In terms of technology, the 2013 Pathfinder abounds in it, starting with Nissan’s Around View Monitor technology, which was perfected by Infiniti, Nissan’s luxury brand. It displays views of every angle on all sides of the vehicle — excellent when parking or maneuvering in tight spaces.
Other amenities include a full navigation/infotainment system, kickass Bose premium audio (available on SL and Platinum trims only), a tri-zone DVD entertainment system, along with a host of alphanumeric safety systems and Nissan’s new Easy-Fill tire inflation system that honks the horn when tires are inflated to their optimum specification.

Under The Hood: Nissan’s 3.5-liter VQ35DE workhorse V6 — arguably the best powerplant since the small-block Chevy — is the only engine available. It delivers 260 horses at 6,400 rpm and 240 pound-feet of torque at 4,400 rpm.
The old Pathfinder’s conventional, five-speed automatic has been replaced with Nissan’s revamped, and much improved Xtronic Continuously Variable Transmission (CVT). The new CVT is actually a surprisingly good match for the engine — and much better than the previous version which is used in the Pathfinder’s sibling Infiniti JX.

Nissan used the same basic formula that improved fuel economy on the 2013 Altima sedan, with the CVT shouldering much of the burden. The V6 has been pretty much left alone, while the transmission’s 40-percent reduction in internal friction and use of a drive chain specifically designed for the Pathfinder, improves overall performance. Nissan’s All-Mode 4x4-i system allows drivers to switch between front — and all-wheel drive on the fly, as well as featuring a fully automatic mode, and is available on all models.

The Pathfinder boasts best-in-class six-cylinder fuel economy — which for the front-wheel-drive version is 26/highway and 20/city. AWD numbers are 25 and 19. Despite criticism over using a CVT on an SUV, there’s much to say for a tranny only revving the engine to 1,800 rpm’s while driving 70 miles per hour.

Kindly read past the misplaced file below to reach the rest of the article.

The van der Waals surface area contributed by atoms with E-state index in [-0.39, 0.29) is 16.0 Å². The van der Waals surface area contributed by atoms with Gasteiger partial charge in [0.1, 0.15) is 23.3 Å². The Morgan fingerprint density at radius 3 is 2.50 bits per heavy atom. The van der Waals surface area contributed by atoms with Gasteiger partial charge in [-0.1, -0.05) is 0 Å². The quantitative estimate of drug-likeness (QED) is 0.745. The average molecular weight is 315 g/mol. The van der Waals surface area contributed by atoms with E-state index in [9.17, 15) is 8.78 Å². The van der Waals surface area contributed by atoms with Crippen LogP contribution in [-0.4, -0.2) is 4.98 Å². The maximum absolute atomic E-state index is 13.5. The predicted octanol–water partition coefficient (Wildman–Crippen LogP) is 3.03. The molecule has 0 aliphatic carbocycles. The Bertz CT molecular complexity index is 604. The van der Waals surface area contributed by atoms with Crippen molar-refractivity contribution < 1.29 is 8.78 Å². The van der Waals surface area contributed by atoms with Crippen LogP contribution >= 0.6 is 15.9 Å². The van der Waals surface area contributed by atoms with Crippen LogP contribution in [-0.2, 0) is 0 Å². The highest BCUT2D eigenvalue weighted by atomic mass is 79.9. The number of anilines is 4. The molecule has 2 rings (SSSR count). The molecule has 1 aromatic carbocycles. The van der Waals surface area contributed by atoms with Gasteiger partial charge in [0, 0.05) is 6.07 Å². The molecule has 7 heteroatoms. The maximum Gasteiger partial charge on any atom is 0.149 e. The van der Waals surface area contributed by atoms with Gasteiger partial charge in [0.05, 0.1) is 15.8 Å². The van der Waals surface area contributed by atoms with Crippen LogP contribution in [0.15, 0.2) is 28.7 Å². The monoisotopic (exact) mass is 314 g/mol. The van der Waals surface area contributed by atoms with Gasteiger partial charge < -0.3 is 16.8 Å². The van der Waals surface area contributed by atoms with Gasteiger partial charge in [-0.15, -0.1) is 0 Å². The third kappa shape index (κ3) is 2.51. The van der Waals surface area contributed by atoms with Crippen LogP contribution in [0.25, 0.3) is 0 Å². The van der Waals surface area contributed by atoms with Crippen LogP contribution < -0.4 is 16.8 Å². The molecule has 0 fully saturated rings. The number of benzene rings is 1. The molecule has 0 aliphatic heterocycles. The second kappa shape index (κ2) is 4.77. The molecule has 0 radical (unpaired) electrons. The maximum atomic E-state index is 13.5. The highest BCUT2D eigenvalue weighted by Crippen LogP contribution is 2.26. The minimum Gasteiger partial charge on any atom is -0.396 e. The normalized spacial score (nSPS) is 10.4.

Behind The Wheel: We test drove the Pathfinder on the roads in and around Napa and Sonoma Valleys, as well as on some beautiful stretches of asphalt hugging the California coast, and then did some off-roading on private land just outside of Petaluma. Overall, there’s a lot to like about this vehicle.
We drove both the front — and all-wheel-drive versions. Both deliver a solid, smooth, comfortable and stable ride, that’s relatively quiet. And even with the CVT, it didn’t disappoint on some of the more engaging terrain, although in all fairness to both machine, and potential buyers, while as adequate as any crossover, this is not the go-anywhere off-road enthusiast’s machine the previous version was. But it isn’t meant to be either.

The car-based platform leaves that traditional truck feeling and ride behind, instead, delivering a refined, dialed-in driving experience. The steering is a bit light for my personal taste, but brakes, throttle response and handling are all good, and the Pathfinder just feels more nimble than its competitors.
Whines: Visibility is good, although the wide A-pillars make vision around some corners slightly problematic. However, some competitors have larger blind spots.

Bottom Line: Regardless of how you define a crossover SUV, The 2013 Nissan Pathfinder is a winner in the three-row, family-friendly segment. It offers a well-appointed cabin, lots of functionality and decent driving dynamics packaged in a sleek new wrapper, We don’t see how this new Pathfinder could be anything less than successful.

KPBJ.COM | New 2013 Nissan Pathfinder becomes a unibody crossover